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FOOLS FACE (Buy CDs by this artist)
Here to Observe (Bar-Co) 1979
Tell America (Talk) 1981
Public Places (Talk) 1983
The Red Tape [tape] (Fools Face) 1984
Fools Face (self-released) 2002

In its original skinny-tie incarnation, this raucous fivesome from Springfield, Missouri combined the rough-and-tumble appeal of an ace bar band with diverse pop songwriting talent. Everyone except drummer Tommy Dwyer wrote and sang, displaying the diverse influence of the Stones, Beatles, soft pop, Little Richard, Led Zeppelin and Bowie.

Here to Observe is an irrepressible low-budget debut that demonstrates how a band can get and hold a listener's attention (by expending nonstop energy). The even-better Tell America finds Fools Face overdue (and anxious) for major-label exposure, with enthusiasm now matched by sophisticated melodies, rich harmonies and razor-sharp musicianship. Highlights include keyboardist Dale McCoy's "American Guilt" and guitarist Jimmy Frink's "L5," a science-fiction fantasy.

Public Places is more of the same: a slick and sophisticated major-league-quality album of flawless high-voltage melodic rock still on the band's own label. But still no takers from the big leagues.

Recorded as a quartet (without guitarist Brian Coffman, off to join Single Bullet Theory), the so-called Red Tape is an untitled cassette-only album offered to fans, containing eight excellent new songs with a more aggressive rock sound underneath the same attractive pop melodicism.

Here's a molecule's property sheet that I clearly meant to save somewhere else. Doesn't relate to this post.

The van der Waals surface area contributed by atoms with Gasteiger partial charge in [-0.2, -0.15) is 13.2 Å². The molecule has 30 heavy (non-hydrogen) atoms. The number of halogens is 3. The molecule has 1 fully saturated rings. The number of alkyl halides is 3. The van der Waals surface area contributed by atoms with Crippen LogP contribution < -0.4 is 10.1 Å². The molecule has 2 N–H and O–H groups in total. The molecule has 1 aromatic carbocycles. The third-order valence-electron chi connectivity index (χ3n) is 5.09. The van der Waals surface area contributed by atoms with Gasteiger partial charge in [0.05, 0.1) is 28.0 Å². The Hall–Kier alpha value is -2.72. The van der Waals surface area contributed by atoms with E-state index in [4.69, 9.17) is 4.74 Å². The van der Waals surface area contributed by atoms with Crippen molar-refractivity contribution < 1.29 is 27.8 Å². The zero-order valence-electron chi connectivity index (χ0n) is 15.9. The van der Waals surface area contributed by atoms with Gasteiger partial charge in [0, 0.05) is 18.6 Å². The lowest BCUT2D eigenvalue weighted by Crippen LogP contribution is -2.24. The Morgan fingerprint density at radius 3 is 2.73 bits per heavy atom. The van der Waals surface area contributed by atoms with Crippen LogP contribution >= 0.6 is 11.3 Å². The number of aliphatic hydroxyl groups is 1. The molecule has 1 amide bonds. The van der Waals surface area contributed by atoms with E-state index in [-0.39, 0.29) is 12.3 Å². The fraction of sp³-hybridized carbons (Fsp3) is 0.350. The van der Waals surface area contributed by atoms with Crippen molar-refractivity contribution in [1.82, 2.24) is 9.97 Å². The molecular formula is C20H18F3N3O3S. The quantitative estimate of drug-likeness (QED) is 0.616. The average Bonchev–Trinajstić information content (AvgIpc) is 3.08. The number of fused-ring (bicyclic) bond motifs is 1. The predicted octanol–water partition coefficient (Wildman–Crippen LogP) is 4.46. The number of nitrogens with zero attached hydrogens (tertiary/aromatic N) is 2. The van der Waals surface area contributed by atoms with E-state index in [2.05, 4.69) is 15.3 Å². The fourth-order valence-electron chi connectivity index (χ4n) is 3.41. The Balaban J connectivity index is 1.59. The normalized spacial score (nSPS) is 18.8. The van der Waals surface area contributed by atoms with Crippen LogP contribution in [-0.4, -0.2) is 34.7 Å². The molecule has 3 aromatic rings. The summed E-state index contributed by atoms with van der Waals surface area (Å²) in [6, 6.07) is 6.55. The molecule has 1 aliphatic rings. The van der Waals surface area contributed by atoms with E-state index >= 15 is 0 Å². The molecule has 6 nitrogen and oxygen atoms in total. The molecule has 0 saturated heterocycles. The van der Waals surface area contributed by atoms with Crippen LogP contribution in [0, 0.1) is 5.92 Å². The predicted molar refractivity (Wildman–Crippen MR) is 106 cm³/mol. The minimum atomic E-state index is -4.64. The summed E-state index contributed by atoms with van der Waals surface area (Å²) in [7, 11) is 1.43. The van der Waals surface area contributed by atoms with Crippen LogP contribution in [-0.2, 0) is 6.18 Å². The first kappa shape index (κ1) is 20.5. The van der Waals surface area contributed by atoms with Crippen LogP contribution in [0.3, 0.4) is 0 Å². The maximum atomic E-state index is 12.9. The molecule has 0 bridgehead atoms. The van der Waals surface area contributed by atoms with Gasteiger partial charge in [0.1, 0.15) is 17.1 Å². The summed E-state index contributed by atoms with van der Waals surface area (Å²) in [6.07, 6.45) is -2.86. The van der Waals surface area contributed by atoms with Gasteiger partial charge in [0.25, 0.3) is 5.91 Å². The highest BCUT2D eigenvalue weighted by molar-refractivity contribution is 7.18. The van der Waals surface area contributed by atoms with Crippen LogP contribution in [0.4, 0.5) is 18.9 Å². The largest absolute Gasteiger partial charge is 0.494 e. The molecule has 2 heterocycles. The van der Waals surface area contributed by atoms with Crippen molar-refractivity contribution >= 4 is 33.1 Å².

Fools Face relocated to Los Angeles in late 1984 and later disbanded. Half the band eventually returned to the Midwest; the others stayed in California. Bassist Jim Wirt opened a recording studio and became a successful engineer and producer, working with Fiona Apple, the Plimsouls, Incubus and others.

Adding a delightful coda to the story, the original fivesome — looking solidly adult but none the worse for nearly two decades' wear in the upbeat insert photo — regrouped to write and record (in LA and MO) the self-titled album, which they issued in a limited edition at the start of 2002. Neither trendy nor nostalgic, Fools Face proffers 16 songs of beautifully sung and loudly played rock melodicism that glows with the evident pleasure of making music for all the right reasons.

[Jon Young/Ira Robbins]